That was the Storytelling tent on Saturday in Crystal Palace Park and I mean that quite literally. With temperatures the highest of the year so far, the place to be was in a tent designed to keep out the heat of the sun and the desert. The tent filled up, but audiences also sat out in front on our greensward space in the Park, with crowds gathering at the perimeter.
Of course we who were within it thought it was cool in the other sense too. It was certainly a place where magic was made.
Zoie plucked stories from the ether, weaving together the audience’s suggestions – Mexico City, the desert, sharp claws, at sea, happiness, a crocodile, excitement, a chicken ( that one was quite testing, but a ‘magic chicken’ was the result, enabling its owner to find food where ever she happened to be ). Des created the background soundscape, rain, wind, the sea, the streets. Wonderful stories resulted, of the young fresh-water crocodile whose mother put his nest in a boat so that he would sail away and avoid the hunters; of the street-child who met a Queen and went on to rescue a dinosaur who was really a boy under a spell. Children and adults alike were totally spellbound.
Jo Clayton got the audience singing ( and doing all the actions, mostly with enthusiasm ) to a number of old music hall songs ( with words changed as appropriate ) as she told the tale of Sean, who was ‘fourteen and big and almost grown’ and his enchantment in the Great North Wood on Gypsy Hill.
The StoryPlaces team explained their App and gave ‘tasters’ from some of the stories available on it, written to be read on devices, in Crystal Palace Park, read by their, local, authors. These included the tale of a Victorian pickpocket and of a woman returning to her south London roots from abroad. They also included Mina and Abigail (aged ten and eleven respectively ) whose story told of the burning down of the original Crystal Palace.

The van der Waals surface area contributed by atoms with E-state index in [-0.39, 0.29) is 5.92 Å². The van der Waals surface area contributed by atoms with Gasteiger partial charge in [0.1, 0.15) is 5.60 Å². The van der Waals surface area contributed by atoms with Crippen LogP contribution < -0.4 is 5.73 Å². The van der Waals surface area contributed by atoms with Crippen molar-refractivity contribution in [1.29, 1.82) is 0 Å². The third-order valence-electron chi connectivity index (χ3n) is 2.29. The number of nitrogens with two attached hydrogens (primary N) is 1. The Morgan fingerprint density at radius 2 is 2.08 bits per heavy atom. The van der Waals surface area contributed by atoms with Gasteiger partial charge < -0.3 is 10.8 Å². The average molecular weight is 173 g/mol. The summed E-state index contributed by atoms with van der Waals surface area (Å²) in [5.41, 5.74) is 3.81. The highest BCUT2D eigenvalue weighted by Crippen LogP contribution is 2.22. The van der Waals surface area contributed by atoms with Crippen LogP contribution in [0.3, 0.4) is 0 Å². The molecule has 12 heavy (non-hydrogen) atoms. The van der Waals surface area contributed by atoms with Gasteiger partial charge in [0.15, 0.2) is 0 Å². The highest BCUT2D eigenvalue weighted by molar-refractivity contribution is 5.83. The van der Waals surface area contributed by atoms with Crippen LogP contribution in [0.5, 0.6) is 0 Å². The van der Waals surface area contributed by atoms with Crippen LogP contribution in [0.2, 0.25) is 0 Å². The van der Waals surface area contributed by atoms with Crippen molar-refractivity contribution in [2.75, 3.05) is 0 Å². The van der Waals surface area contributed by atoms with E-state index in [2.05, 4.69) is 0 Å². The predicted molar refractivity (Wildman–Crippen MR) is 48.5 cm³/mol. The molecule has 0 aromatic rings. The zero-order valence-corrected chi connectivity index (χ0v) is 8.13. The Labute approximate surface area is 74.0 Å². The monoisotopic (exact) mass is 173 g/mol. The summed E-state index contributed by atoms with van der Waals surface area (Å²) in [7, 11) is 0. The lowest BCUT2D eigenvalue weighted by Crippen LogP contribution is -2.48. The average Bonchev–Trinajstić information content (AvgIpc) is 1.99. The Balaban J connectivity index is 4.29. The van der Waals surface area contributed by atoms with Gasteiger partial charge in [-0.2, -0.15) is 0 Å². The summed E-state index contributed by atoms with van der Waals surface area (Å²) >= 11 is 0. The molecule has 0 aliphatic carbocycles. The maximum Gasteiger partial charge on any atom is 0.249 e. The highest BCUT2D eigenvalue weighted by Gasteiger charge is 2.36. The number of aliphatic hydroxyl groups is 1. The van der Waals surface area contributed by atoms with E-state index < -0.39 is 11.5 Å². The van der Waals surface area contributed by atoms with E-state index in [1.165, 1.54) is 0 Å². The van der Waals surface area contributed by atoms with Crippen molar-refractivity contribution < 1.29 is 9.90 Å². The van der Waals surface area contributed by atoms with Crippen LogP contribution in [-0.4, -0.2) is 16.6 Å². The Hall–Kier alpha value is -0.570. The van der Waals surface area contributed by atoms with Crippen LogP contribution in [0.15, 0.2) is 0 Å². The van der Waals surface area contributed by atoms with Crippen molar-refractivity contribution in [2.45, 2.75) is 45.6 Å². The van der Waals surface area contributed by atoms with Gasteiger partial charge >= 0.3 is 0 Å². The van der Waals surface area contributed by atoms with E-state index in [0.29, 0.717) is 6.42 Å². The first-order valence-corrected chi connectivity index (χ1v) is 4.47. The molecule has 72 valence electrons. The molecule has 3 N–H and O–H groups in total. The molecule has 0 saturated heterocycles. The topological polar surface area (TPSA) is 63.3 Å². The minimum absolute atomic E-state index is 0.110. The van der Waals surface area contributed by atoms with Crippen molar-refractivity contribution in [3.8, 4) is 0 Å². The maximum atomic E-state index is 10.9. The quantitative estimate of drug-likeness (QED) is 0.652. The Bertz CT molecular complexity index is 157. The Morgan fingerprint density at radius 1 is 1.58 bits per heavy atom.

Your blogger told ‘the story behind the story’ of how a young boy’s visit to his god-mother inspired Reconquista; how history and place worked upon the imagination ( with helpful sound effects – the sound system was, fortunately, easy to use ). Then the Beckenham Storytellers Circle told traditional folk tales from around the world. Claire began with a creation tale from the North American Indians, Beatrice told tales from Georgia and India, and Mervyn peopled his traditional tales with Trump and May and Merkl, particularly the tale of the King searching for an honest adviser.
We ended at seven o’clock ( later than billed, but everyone was enjoying themselves so…). By then Morcheeba was appearing on the Main Stage and everyone migrated to the music ( or the bars, one set up by a local micro-brewery, whose output I never did get to try ). Then this, very tired, storyteller, checked in her hi-vis jacket, picked up the stats and repaired homewards, leaving others to supervise the closing, cleaning and clearing. Tired but happy, she wandered home.
Over twenty-eight thousand people, of all ages and backgrounds, were at the Festival on Saturday, chilling out on the hottest day of the year so far. A fair number of them were prepared to be enchanted, by poetry and comedy in The Spoken Word and by tales in a Bedouin tent. All power to the imagination.
N.B. I did not get the opportunity to take too many photographs, but am promised some from the ‘official’ photographer, which I will share when received.
If you enjoyed reading this article you might also enjoy Site Specific Storytelling – with a tent and a chair Performance